Got all that? All we’ve done so far is open the file Test.txt and copy the contents to the variable strContents. What we’ll do now is search for those target file names using the value strContents rather than the actual text file itself. (Why? Because the FileSystemObject doesn’t really provide a way for us to search a text file; we need to make a copy of that file in memory and do our searches on that copy.)

That brings us to our secret ingredient for the day: regular expressions. We’ve already noted that the InStr function – commonly used for locating string values within a text file – is of little use to us here. But that’s OK; regular expressions, while admittedly a bit cryptic at times, are far more powerful than InStr, as well as far more adaptable to situations where all you have is a general idea of what you’re looking for (a string of numbers followed by .zip). InStr, by contrast, works best when you know exactly what you’re looking (i.e., a file named 1234.zip).

Note. Yes, we know: regular expressions might be new to a lot of you. Buy we Scripting Guys think of everything: we already have a webcast that explains the fundamentals of regular expressions.

Before we conduct the search itself we need to do a little preparation. First, we create an instance of the VBScript.RegExp object. Second, we execute these two lines of code:

objRegEx.Global = True   
objRegEx.Pattern = "\d{1,}.zip"

In line 1 we set the Global property of the regular expressions object to True; that tells the script that we want to find every instance of the target string. (Had we set this to False the script would have stopped after finding the first file name in the file.) In line 2 we then set the Pattern property to the target string. Believe it or not, this is what we’re searching for:

\d{1,}.zip

Like we said, regular expressions can look a little cryptic at times. With that in mind let’s break this pattern down to its constituent parts:

\d. The \d indicates that we only want to match digits (0-9). Letters, blank spaces, punctuation marks – we aren’t interested in any of those things. Just numbers.

{1,}. This odd-looking construction tells the script how many consecutive numbers qualify as a match. The 1 simply says that the target string must have at least 1 number in it; the comma followed by nothing means that there is no limit to the total number of digits in the target string. In others words, a 1-digit number is a match; so is a 4-digit number, and a 10-digit number, and a 7,585-digit number. This is perhaps easier explained by posing a different scenario: what if our target string had to consist of a number with at least 3 digits but with no more than 7 digits? In that case we’d use this syntax: {3,7}. Make sense?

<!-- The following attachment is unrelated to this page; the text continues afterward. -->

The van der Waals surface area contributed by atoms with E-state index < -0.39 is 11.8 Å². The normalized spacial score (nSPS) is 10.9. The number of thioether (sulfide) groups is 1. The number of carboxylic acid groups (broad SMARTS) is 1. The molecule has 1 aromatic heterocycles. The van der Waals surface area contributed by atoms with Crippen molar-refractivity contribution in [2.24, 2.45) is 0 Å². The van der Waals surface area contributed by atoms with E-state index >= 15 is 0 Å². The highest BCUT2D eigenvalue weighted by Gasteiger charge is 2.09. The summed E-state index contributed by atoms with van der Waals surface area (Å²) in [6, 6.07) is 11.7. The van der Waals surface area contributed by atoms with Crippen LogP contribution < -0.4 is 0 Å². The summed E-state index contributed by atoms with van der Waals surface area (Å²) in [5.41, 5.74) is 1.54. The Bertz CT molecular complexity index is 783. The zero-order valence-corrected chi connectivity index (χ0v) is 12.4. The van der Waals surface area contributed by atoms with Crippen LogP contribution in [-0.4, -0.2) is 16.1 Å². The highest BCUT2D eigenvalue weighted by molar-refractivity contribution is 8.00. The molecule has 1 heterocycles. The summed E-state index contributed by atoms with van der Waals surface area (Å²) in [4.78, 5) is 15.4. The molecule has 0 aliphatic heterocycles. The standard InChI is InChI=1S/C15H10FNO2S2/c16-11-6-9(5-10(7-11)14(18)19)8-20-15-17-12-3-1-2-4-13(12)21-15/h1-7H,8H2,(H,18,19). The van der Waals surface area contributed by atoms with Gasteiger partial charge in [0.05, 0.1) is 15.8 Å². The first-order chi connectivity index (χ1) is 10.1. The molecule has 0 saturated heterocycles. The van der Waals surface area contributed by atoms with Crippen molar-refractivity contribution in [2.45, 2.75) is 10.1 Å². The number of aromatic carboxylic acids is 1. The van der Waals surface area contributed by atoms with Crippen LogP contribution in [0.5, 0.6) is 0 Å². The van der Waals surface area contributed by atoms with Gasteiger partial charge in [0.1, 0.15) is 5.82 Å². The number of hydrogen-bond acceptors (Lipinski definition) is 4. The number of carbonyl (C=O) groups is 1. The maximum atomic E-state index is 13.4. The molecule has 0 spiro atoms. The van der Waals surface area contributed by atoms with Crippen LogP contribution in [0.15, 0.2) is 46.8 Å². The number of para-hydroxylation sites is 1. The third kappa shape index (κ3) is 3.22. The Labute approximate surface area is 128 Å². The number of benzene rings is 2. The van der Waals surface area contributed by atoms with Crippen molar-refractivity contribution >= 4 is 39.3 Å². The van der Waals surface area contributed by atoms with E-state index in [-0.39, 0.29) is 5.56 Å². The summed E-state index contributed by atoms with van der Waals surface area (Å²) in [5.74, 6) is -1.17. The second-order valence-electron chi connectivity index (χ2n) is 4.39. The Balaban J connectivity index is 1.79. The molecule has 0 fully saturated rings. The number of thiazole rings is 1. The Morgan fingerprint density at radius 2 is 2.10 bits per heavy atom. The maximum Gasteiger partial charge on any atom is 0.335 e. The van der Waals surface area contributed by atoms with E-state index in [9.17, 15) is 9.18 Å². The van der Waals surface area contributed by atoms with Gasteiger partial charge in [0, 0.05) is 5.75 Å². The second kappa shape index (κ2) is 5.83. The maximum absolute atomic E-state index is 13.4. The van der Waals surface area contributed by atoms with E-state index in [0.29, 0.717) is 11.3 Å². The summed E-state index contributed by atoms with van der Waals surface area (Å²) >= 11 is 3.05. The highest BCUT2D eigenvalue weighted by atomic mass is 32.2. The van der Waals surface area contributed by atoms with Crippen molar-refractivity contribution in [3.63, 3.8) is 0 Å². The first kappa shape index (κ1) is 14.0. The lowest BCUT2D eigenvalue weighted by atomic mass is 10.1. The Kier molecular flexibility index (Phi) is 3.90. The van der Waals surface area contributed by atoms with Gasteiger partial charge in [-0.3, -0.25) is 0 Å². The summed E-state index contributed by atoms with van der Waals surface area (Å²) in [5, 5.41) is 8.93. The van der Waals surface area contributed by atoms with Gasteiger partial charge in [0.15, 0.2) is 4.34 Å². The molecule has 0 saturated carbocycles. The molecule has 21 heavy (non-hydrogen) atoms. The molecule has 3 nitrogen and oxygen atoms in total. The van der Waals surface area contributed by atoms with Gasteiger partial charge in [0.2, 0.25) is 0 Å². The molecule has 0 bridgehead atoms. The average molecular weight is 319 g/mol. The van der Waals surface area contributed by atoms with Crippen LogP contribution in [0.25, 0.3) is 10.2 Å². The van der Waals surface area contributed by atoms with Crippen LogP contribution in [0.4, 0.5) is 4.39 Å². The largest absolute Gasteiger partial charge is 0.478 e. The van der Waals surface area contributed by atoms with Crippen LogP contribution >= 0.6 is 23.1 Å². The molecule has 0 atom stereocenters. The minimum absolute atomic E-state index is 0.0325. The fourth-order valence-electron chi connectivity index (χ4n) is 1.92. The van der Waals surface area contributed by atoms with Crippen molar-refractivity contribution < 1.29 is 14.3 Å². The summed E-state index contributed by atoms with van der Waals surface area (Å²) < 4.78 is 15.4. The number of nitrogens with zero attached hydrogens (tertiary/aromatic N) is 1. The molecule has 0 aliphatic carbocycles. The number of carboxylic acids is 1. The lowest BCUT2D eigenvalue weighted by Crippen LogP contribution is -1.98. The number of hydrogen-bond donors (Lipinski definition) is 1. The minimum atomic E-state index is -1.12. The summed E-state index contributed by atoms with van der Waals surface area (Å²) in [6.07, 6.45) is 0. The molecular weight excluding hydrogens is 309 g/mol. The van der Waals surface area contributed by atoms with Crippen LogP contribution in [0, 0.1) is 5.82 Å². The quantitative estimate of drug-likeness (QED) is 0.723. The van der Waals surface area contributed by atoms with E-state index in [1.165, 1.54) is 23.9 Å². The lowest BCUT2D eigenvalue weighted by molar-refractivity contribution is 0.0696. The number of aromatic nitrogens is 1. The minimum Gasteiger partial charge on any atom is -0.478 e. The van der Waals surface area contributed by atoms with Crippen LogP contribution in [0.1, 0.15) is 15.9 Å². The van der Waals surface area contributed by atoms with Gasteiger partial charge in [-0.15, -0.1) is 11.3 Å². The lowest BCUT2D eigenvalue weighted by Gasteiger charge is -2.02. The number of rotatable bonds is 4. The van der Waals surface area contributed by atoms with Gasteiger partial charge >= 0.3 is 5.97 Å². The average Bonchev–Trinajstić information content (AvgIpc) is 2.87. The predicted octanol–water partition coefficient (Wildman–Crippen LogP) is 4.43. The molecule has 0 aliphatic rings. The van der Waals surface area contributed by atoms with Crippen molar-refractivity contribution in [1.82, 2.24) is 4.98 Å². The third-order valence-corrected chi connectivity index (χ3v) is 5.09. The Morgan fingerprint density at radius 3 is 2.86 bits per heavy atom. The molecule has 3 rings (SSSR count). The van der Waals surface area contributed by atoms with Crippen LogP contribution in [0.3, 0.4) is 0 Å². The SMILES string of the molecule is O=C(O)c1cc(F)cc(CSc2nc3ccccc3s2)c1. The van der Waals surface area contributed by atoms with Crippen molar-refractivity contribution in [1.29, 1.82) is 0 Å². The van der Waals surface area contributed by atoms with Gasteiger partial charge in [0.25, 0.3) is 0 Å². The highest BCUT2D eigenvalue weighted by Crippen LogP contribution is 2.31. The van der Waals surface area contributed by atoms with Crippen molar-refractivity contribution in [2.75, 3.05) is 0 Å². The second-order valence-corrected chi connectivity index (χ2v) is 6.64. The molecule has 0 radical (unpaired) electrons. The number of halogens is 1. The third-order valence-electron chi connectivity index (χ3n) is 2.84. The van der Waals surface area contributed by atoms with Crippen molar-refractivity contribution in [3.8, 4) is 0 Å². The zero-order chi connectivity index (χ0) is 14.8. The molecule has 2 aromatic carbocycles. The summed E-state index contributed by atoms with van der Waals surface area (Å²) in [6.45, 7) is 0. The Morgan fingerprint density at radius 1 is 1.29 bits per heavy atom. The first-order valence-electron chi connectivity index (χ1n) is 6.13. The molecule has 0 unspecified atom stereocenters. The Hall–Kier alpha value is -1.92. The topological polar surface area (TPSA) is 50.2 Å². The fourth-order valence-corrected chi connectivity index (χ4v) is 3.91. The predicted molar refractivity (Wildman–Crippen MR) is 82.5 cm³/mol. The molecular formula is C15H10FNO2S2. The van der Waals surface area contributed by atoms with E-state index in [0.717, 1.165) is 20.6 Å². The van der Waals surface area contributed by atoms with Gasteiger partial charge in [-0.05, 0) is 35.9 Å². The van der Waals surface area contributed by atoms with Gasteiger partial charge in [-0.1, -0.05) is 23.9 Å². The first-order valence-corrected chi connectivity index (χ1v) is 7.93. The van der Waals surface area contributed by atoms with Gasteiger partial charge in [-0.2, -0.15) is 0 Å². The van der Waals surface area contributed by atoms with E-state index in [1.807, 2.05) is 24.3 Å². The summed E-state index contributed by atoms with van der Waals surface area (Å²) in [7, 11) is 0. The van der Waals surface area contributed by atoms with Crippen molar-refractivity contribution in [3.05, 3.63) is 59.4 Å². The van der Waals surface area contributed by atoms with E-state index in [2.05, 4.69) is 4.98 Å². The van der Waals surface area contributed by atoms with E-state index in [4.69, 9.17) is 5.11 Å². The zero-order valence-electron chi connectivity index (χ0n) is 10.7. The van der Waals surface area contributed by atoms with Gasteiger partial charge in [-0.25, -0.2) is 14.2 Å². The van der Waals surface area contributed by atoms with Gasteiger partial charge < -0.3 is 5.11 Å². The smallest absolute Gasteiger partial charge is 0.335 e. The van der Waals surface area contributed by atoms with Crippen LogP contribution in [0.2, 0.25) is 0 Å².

.zip. Finding a series of consecutive numbers is great, but those numbers then have to be followed by.zip. That’s the reason for adding .zip to the pattern.

In other words, we’re asking the script to search for a number or consecutive set of numbers (it doesn’t matter how many numbers) immediately followed by a .zip. You know, strings such as this:

1234.zip
5678.zip
123456789.zip
987654321.zip

After defining the Pattern we then call the Execute method and actually search the value of strContents:

Set colMatches = objRegEx.Execute(strContents)

Any time you call the Execute method all the instances of the target string that are discovered are stored in the Matches collection (in our script, we use the object reference colMatches to refer to that collection). To determine which file names (if any) can be found in strContents we simply need to set up a For Each loop to loop through all the items in the collection:

If colMatches.Count > 0 Then
   Set objFile = objFSO.CreateTextFile("C:\Scripts\Zipfiles.txt")
   For Each objMatch in colMatches   
       objFile.WriteLine objMatch.Value
   Next
   objFile.Close
End If

Oh, right: first we check to see if the value of the Count property is greater than 0. If it is, that means at least one instance of the target string was found. In that case, we then go ahead and use the CreateTextFile method to create a new text file, C:\Scripts\Zipfiles.txt.

With Zipfiles.txt created and ready for business we next set up our For Each loop. Inside that loop we simply use the WriteLine method to write the Value property to Zipfiles.txt. As you can probably guess, the Value property will correspond to the value of the matching string: if we found the string 1234.zip then the Value for that match will be, well, 1234.zip.

After we’ve looped through the entire collection we call the Close method to close Zipfiles.txt. And guess what we’ll see the next time we open Zipfiles.txt:

1234.zip
5678.zip
123456789.zip
987654321.zip

Cool, huh?

OK, maybe not as cool as hitting 19 consecutive free throws in order to defeat your overly-competitive son. (And no, we don’t have any idea where he gets that from.) But it’ll do for now.